quinta-feira, 10 de agosto de 2017


                                     FROM THE OTHER SIDE OF THE MIRROR
                                                               Part Three

I try to concentrate somewhere in the past, but everything that comes to my mind is very remote, fragments of insignificant and meaningless things.
I make a mental effort to regroup ideas and bring them back to the mind to relive things I have done, the things I have not done, the things they have done to me and the things I have said, the things I did not say or the things they have told me.
I know that I am a professor of Philosophy and that I am currently through the Post-Socratic Period – skepticism, epicureanism, stoicism – in a public college and I also know that I hate inattentive and disinterested students. Who knows, perhaps, that this is not the reason for this ridiculous situation I am in?
Let’s see, Janus (this is the student’s name) deliberately – I believe – confused Marcus Aurelius, the sage with Marcus Aurelius, the emperor, who came to this world with a difference of two hundred years and a thousand different purposes! He heard the righteous outrages of me, who spent years on books or treatises, and had the guts to answer that “Philosophy is a science with which or without which the world continues as it is”.   
A real rascal, this Janus. I should have killed him on the spot.
It’s like telling a gardener that his bed of roses looks like a garden of cabbages or to the organist at the Milan Cathedral that his interpretation of Pachelbel sounds like a drunken accordionist in the Latin Quarter.
But warlike intentions or verbal offenses apart, I would never dare to lay a hand on him – even though he deserved it – for cherishing my job in college even with the meager remuneration that is rightfully mine and the poor recognition of the society, the students and even the director or the Department.
Or would it be the dentist I dared to trouble on a Saturday after midnight, probably already dressed in pajamas, socks and cap, that for vengeance extracted a molar that had the health of a horse’s tooth for not properly diagnosing a simple (simple!?) neuralgia in the trigeminal nerve?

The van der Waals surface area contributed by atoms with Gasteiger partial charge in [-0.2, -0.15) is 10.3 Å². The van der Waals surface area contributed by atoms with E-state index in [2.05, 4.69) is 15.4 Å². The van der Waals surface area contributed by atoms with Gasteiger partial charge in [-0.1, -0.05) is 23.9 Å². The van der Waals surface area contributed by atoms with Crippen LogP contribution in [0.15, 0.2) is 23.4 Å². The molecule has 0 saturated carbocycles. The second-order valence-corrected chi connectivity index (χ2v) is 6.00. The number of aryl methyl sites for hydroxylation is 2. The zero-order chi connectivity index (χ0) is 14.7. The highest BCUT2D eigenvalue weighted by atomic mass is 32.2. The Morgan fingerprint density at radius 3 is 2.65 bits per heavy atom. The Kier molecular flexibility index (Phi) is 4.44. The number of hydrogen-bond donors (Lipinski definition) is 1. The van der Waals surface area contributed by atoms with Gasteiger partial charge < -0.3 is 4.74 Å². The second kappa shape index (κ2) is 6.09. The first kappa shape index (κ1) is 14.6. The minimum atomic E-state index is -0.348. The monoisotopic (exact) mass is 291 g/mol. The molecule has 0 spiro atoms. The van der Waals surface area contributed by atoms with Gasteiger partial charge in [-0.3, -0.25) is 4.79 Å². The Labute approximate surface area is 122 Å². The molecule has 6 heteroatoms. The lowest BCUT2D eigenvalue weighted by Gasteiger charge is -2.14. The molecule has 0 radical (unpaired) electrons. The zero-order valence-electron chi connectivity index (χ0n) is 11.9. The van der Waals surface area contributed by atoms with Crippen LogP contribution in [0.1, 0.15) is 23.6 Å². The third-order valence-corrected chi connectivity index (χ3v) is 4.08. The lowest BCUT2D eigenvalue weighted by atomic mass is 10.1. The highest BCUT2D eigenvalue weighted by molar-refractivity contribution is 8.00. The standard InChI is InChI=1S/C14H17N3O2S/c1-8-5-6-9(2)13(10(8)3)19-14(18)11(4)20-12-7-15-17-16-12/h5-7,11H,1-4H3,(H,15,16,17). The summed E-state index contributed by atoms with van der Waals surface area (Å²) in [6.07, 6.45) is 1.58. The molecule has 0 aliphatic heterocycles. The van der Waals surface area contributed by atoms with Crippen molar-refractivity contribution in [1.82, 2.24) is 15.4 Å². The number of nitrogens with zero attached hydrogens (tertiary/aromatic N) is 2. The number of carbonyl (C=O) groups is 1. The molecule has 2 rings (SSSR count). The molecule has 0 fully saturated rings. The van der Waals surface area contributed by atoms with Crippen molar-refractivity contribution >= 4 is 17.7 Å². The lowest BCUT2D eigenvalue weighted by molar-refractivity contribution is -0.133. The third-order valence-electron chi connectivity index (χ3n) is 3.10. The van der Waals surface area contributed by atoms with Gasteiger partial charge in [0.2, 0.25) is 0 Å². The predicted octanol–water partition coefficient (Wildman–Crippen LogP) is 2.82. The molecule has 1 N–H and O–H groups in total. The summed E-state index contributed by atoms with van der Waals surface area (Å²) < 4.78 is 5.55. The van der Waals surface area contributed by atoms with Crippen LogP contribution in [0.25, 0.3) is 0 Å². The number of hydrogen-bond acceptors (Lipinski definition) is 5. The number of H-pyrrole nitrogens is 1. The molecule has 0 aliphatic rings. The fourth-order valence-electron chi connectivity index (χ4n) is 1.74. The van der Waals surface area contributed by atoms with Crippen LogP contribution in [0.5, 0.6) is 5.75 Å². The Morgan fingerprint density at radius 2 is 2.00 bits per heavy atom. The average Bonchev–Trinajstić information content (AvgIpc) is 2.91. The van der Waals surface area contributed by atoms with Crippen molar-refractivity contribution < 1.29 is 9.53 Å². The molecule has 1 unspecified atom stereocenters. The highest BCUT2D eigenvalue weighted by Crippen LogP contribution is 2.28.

The pain ceased on Sunday after the pharmacist on duty prescribed something based on carbamazepine, which sounds like a kind of pizza flavor but proved to be a potent painkiller.
I had the urge to go to the dentist’s office to tear out his gullet and I only did not do it because the hole left by the extracted tooth was still bleeding a lot as I stirred and also by the pleas if my wife. In fact, I do not remember now that I ever have done justice against that scoundrel.
It may also be the seller of life insurance policies that bothered me at lunch time two or three times a week during the pasture itself or – worse – during the traditional and therapeutic siesta.
I once told him for the thousandth time that I would not get any life insurance, since I did not think I would die so soon and he – maybe trying to be funny – said “This, we can handle…”
I do not remember if I lost my temper with all this, but surely my homicidal instincts came to mind.
The night now comes at once, and my interlocutor in the parlor has already vanished like the rest of the shadows. Now, some dim yellowish light shines on the ceiling, serving as a reference and helping me locate the chair where I sit exhausted and disoriented.
I hear behind me a key whirring in a medieval lock and then two totally white ghosts invade my loneliness, now they are three, then they are four, and they grab me brutally and immobilize me like a paramilitary group would do to some criminal.
Two of them hold me energetically, one of them stretches my arm forcefully and discourages me from wrestling while the fourth man in white sticks a needle in my arm causing a piercing pain that makes me roar like a bull being castrated.
A slight glance at the parlor shows an odd scene in the twilight of the room: my interlocutor is also grappling with some men in white who finally let him free at the same time that my executioners drop me prostrated in the chair.
Finally, I understand that the parlor is nothing more than a huge mirror and that my interlocutor is me.
I hear voices that resound as if it they were strokes from a bell inside my skull – one said “Leave him there so that he can calm down. Tomorrow we can transfer him to a room”, and another voice replied “But I recommend that he be tied with leather straps as he can become dangerous again…”
It becomes a heavy silence and before my consciousness dies away I picture myself strangling my neighbor who used to practice lyrical singing on Sundays early in the morning.


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